MF Husain enters million dollar club with Rs 4 cr sale

Ashoke Nag

KOLKATA: M F Husain has entered the million-dollar club for the first time. In the maiden sale by Kolkata’s first art auction house Emami Chisel Art (ECA), the octogenarian master has struck a Rs 4 crore-plus figure. Husain’s canvas Safdar Hashmi has been picked up by a Mumbai-based buyer for Rs 4.4 crore.

Interestingly, the 1989 work had crossed Rs 10 lakh at a Sotheby’s sale the same year, the highest mark achieved by an Indian painting till then. From the overall standpoint, the ECA auction has churned out Rs 23.45 crore in sales.

Incidentally, ECA has been rolled out by the Kolkata-based Emami Group and Chisel Art, which is the parent company of the city’s well-known Aakriti Art Gallery. In step with Husain, Tyeb Mehta’s ‘Kali III’ has also hit a level of Rs 4.4 crore and J Swaminathan work from his ‘Bird and Mountain’ series Rs 1.76 crore.

At the same time, FN Souza was purchased for Rs 1.65 crore, while a Ganesh Pyne work touched Rs 60 lakh. Keeping Kolkata’s first full-blown art auction alive and kicking were Manjit Bawa who sold for Rs 57.5 lakh, a Bikash Bhattacharjee which was acquired for Rs 46 lakh and Satish Gujral who went for Rs 45 lakh.

Sekhar Roy led the pack of the relatively-younger generation artists who created individual records. Roy’s painting was auctioned for Rs 11.5 lakh including buyer’s premium. The other records also included Aditya Basak at Rs 10.35 lakh, Amitava Dhar Rs 8.05 lakh, Tapas Konar Rs 5.75 lakh and Partha Shaw Rs 4.20 lakh.

A few more in this category also embrace PR Narvekar at Rs 6.32 lakh, Barun Chowdhury Rs 1.32 lakh and Sunil De Rs 1.92 lakh. Kartick Chandra Pyne, who figures among the senior names, swung a record of Rs 13.80 lakh.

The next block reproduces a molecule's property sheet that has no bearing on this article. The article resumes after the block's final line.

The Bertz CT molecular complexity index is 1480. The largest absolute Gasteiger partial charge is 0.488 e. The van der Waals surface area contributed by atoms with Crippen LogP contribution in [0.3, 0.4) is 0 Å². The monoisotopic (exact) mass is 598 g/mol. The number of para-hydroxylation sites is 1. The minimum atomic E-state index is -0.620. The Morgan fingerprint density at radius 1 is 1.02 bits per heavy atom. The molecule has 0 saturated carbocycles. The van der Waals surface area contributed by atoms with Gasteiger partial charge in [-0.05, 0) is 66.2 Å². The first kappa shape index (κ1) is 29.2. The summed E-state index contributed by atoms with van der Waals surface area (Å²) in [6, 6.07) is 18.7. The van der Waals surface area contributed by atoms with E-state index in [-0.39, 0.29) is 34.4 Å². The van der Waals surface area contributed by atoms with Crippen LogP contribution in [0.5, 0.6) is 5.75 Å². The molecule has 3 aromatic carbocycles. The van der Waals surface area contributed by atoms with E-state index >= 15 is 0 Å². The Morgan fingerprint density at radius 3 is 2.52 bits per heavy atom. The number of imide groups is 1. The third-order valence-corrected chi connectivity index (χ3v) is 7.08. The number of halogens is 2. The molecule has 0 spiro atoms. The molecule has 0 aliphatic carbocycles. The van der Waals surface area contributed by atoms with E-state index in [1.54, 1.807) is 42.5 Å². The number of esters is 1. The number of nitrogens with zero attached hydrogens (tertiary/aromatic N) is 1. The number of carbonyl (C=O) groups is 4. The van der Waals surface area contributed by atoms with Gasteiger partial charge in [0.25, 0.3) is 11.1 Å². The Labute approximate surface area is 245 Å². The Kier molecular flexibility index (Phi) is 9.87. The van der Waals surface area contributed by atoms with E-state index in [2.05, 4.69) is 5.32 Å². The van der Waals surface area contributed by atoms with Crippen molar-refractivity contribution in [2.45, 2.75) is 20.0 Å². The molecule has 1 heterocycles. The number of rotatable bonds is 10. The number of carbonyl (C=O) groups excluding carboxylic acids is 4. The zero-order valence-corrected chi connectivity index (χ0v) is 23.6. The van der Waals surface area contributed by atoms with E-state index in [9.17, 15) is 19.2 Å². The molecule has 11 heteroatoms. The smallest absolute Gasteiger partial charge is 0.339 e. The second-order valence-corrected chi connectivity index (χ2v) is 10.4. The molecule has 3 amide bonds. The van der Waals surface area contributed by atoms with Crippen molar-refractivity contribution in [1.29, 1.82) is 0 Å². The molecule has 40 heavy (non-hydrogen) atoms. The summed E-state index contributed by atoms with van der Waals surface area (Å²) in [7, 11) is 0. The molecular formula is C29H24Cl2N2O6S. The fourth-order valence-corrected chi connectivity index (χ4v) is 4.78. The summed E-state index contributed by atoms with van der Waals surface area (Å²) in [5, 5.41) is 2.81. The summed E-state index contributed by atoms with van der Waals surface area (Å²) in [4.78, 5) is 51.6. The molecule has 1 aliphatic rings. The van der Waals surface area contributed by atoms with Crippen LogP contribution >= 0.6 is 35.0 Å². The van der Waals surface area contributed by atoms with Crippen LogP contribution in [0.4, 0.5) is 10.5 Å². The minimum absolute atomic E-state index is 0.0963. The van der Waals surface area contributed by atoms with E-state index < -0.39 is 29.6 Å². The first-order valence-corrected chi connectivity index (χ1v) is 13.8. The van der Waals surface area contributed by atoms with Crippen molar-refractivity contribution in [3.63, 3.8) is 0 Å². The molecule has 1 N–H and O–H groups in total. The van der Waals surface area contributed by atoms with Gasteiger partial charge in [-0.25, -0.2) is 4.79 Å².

With the 81 of the 89 lots lapped up by buyers, the auction scaled a tremendous sale level of 91%. The average sale price works out to Rs 29 lakh. Probably, the only disappointment were the unsold Paritosh Sen, Jogen Chowdhury and Suvaprasanna.

“The results of the auction prove that art has clearly arrived as an alternate investment. The MF Husain, for instance, has appreciated over 40-fold ever since it was sold in 1989. This is, indeed, a remarkable degree of growth. The 91% sale level, despite a slowdown in the money markets, shows that there is no shortage of takers for a selection of works which is generally of high quality.

Together with domestic bidders, we had winning bids from overseas countries like the US, Mauritius and Italy. From the viewpoint of investment, art should be bigger in the future,” Mr Vikram Bachhawat, ECA’s director, told ET.

ECA now has two auctions lined up in September and December. While the first will enjoy a predominance of contemporary works with a smattering of modern paintings, the second sale will field sculptures and collectibles.
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